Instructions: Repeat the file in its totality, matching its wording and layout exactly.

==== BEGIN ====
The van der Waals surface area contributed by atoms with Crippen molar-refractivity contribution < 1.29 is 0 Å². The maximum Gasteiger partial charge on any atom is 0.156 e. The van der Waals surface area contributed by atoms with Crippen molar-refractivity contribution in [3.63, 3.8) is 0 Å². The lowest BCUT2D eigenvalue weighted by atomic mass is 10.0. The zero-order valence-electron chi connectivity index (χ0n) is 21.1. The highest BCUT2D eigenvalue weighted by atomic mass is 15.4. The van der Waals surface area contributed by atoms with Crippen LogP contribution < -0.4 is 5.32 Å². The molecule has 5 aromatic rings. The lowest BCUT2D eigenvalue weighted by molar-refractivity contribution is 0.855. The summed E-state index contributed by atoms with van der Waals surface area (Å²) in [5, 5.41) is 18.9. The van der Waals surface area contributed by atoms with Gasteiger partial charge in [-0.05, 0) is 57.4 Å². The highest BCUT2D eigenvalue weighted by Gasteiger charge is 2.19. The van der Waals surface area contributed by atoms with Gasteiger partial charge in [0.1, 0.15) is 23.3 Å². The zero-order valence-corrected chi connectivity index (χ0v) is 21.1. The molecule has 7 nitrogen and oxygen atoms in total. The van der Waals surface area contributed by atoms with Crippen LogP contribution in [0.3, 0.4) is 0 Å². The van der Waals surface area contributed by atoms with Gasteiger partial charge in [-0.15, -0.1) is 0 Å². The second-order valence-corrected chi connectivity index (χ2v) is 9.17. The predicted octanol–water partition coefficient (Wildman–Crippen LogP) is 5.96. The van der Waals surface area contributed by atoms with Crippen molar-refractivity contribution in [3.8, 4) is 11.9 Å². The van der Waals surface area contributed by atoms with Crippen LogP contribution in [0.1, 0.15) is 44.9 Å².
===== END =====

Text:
The van der Waals surface area contributed by atoms with Crippen molar-refractivity contribution < 1.29 is 0 Å². The maximum Gasteiger partial charge on any atom is 0.156 e. The van der Waals surface area contributed by atoms with Crippen molar-refractivity contribution in [3.63, 3.8) is 0 Å². The lowest BCUT2D eigenvalue weighted by atomic mass is 10.0. The zero-order valence-electron chi connectivity index (χ0n) is 21.1. The highest BCUT2D eigenvalue weighted by atomic mass is 15.4. The van der Waals surface area contributed by atoms with Crippen LogP contribution < -0.4 is 5.32 Å². The molecule has 5 aromatic rings. The lowest BCUT2D eigenvalue weighted by molar-refractivity contribution is 0.855. The summed E-state index contributed by atoms with van der Waals surface area (Å²) in [5, 5.41) is 18.9. The van der Waals surface area contributed by atoms with Gasteiger partial charge in [-0.05, 0) is 57.4 Å². The highest BCUT2D eigenvalue weighted by Gasteiger charge is 2.19. The van der Waals surface area contributed by atoms with Gasteiger partial charge in [0.1, 0.15) is 23.3 Å². The zero-order valence-corrected chi connectivity index (χ0v) is 21.1. The molecule has 7 nitrogen and oxygen atoms in total. The van der Waals surface area contributed by atoms with Crippen LogP contribution in [0.3, 0.4) is 0 Å². The van der Waals surface area contributed by atoms with Gasteiger partial charge in [-0.15, -0.1) is 0 Å². The second-order valence-corrected chi connectivity index (χ2v) is 9.17. The predicted octanol–water partition coefficient (Wildman–Crippen LogP) is 5.96. The van der Waals surface area contributed by atoms with Crippen molar-refractivity contribution in [3.8, 4) is 11.9 Å². The van der Waals surface area contributed by atoms with Crippen LogP contribution in [0.1, 0.15) is 44.9 Å².